Geneva, May 17 (Canadian-Media): Ahead of presidential and local elections in Burundi on Wednesday, the African Union (AU) Commission and the United Nations (UN) urged the authorities to provide a safe and secure environment for citizens to cast their votes, media reports said.
Children fill their cups at a water point built by UNICEF at Kanyosha III primary school in Bujumbura, Burundi. UNICEF/UNI180029/Colfs
In a joint statement issued on Sunday, the partners said they have been following the electoral campaign and remain concerned about reports of intimidation and violent clashes between supporters of opposing sides.
"The two Organizations encourage all entities involved in organizing the 20 May 2020 elections, the defense and security forces and state-owned media to fully contribute to preserving a stable and peaceful environment, pre-requisite for free, inclusive, fair, transparent and credible elections in Burundi," the statement said.
"They urge all political actors to refrain from all acts of violence and hate speech, and resort to dialogue, to enable the holding of consensual and peaceful elections. They also encourage the Burundian authorities to ensure and facilitate the full participation of women during this electoral process."
The AU Commission and the UN Secretariat also called on political parties to abide by the Code of Conduct which they had signed last December.
Authorities in the East African country were also urged to implement preventive measures to protect citizens from the COVID-19 pandemic.
Last week, a UN Commission of Inquiry also expressed alarm over violence and human rights abuses in the run-up to the vote.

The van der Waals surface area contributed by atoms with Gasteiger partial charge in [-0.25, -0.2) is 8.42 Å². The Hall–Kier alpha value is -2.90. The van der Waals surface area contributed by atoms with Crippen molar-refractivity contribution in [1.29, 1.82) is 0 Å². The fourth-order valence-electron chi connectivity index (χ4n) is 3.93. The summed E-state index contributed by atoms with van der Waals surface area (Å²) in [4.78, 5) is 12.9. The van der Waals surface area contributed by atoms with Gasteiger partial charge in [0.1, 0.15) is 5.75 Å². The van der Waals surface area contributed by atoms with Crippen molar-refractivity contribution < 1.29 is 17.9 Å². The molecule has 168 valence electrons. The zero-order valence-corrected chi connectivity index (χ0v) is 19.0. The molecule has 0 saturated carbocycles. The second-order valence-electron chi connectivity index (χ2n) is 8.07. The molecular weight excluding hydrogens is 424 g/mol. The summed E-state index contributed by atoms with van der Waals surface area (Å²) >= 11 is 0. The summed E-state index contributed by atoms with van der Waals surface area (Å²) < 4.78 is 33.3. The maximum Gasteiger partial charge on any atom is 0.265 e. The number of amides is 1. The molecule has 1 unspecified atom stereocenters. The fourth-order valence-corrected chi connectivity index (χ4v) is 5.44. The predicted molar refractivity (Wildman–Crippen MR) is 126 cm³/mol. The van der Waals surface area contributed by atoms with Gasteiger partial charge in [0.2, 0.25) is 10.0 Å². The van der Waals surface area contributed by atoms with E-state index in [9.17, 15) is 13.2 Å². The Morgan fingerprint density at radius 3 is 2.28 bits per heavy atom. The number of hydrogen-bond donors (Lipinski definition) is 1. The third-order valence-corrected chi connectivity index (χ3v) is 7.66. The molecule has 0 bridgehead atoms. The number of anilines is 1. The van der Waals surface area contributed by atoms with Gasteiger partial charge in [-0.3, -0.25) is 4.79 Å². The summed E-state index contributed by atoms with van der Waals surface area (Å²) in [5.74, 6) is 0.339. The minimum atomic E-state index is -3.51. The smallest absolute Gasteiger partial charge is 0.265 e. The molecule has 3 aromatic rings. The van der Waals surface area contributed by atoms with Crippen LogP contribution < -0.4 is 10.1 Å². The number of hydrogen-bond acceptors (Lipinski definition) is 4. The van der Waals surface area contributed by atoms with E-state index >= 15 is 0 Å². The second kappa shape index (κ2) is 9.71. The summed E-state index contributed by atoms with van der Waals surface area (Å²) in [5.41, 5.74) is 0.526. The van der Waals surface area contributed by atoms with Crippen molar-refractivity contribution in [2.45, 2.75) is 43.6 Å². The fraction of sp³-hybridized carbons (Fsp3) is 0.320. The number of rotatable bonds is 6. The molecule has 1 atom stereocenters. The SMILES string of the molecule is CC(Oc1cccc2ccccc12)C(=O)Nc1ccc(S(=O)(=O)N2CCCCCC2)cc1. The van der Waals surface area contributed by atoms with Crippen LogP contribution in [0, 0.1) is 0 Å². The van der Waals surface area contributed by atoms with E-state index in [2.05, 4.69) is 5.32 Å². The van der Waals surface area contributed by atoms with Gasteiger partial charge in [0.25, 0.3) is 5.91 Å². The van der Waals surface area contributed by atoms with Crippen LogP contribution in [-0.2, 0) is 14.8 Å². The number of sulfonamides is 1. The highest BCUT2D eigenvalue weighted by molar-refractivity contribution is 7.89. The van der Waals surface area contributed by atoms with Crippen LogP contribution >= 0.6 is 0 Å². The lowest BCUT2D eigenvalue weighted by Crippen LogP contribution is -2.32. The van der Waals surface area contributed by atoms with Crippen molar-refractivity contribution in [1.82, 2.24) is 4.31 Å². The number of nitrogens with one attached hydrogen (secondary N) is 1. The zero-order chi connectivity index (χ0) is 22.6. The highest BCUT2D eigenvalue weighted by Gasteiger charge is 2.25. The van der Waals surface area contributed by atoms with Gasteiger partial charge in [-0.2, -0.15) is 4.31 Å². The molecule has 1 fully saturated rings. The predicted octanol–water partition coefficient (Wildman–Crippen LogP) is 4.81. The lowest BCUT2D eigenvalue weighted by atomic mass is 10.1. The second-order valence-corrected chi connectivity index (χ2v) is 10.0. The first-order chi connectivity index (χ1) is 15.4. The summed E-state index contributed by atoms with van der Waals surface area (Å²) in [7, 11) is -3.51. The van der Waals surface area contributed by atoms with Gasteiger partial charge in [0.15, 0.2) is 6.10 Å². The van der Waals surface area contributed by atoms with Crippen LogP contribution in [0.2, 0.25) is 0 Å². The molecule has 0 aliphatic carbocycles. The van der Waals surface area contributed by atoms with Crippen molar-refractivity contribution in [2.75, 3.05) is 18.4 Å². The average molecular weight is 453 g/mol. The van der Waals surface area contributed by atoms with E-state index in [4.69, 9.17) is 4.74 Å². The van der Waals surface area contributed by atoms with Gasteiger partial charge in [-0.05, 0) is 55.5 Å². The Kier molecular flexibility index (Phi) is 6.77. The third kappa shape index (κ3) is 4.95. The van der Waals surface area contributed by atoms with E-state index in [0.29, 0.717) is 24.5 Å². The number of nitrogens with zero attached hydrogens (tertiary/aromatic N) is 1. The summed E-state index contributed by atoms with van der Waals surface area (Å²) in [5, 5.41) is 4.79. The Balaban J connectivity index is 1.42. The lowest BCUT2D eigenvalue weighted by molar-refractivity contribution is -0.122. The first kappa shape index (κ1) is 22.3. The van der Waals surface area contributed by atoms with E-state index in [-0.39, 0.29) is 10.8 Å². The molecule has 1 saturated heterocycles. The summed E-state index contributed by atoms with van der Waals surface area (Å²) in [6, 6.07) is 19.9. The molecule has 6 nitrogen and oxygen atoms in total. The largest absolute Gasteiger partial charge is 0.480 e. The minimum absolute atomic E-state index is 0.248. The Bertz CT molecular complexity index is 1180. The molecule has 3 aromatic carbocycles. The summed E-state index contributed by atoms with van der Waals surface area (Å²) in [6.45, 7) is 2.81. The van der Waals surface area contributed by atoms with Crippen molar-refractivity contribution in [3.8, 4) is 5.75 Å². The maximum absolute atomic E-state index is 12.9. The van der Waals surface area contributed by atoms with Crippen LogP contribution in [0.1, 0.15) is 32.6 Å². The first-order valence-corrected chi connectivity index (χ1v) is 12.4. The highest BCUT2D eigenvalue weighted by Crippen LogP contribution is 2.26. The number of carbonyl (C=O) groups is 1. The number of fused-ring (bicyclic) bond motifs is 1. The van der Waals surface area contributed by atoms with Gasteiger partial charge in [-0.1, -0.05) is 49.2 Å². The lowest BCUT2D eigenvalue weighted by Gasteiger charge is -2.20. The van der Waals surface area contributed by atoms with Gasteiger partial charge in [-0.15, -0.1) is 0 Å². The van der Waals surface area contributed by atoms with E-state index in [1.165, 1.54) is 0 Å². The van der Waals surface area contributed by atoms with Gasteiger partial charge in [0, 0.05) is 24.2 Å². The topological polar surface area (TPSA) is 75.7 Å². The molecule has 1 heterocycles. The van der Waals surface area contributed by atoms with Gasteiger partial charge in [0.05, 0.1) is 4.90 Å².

Members also deeply regretted the government’s decision to expel four staff members of the World Health Organization (WHO) from the country.
#UN; #Nigeria; #UNHCR; #Violence; #Peace&Security
Nigeria, May 16 (Canadian-Media): Ongoing violence in parts of north-western Nigeria forced an estimated 23,000 people to seek safety and security in Niger last month (April). This takes the total number of refugees fleeing that part of Nigeria to take sanctuary in neighbouring Niger to more than 60,000 since the first influx, in April last year, UNHCR reports said.
Nigerian refugees in Niger, May 12, 2016. Image credit: © UNHCR/Hélène Caux
Since April 2019, people have fled relentless attacks by armed groups in the Sokoto, Zamfara and Katsina states of Nigeria. Most found refuge in Niger’s Maradi region.
Fearing and fleeing the same insecurity in the border areas, an additional 19,000 Niger nationals have become displaced inside their own country.
UNHCR, the UN Refugee Agency, is concerned about deteriorating security inside Nigeria and the risk of armed incursions spilling over into Niger.
The latest influx of refugees, mainly desperate women and children, follows attacks in Nigeria’s Katsina, Sokoto and Zamfara states during the month of April. Several villages in several Local Government Areas were attacked by gunmen. The deadliest attack claimed 47 lives in Kankara, Danmusa and Dusi-ma Local Government Areas in Katsina State and prompted air strikes by the Nigerian Armed Forces.
Those fleeing speak of extreme violence unleashed against civilians, murders, kidnappings for ransom and pillaging and looting of villages.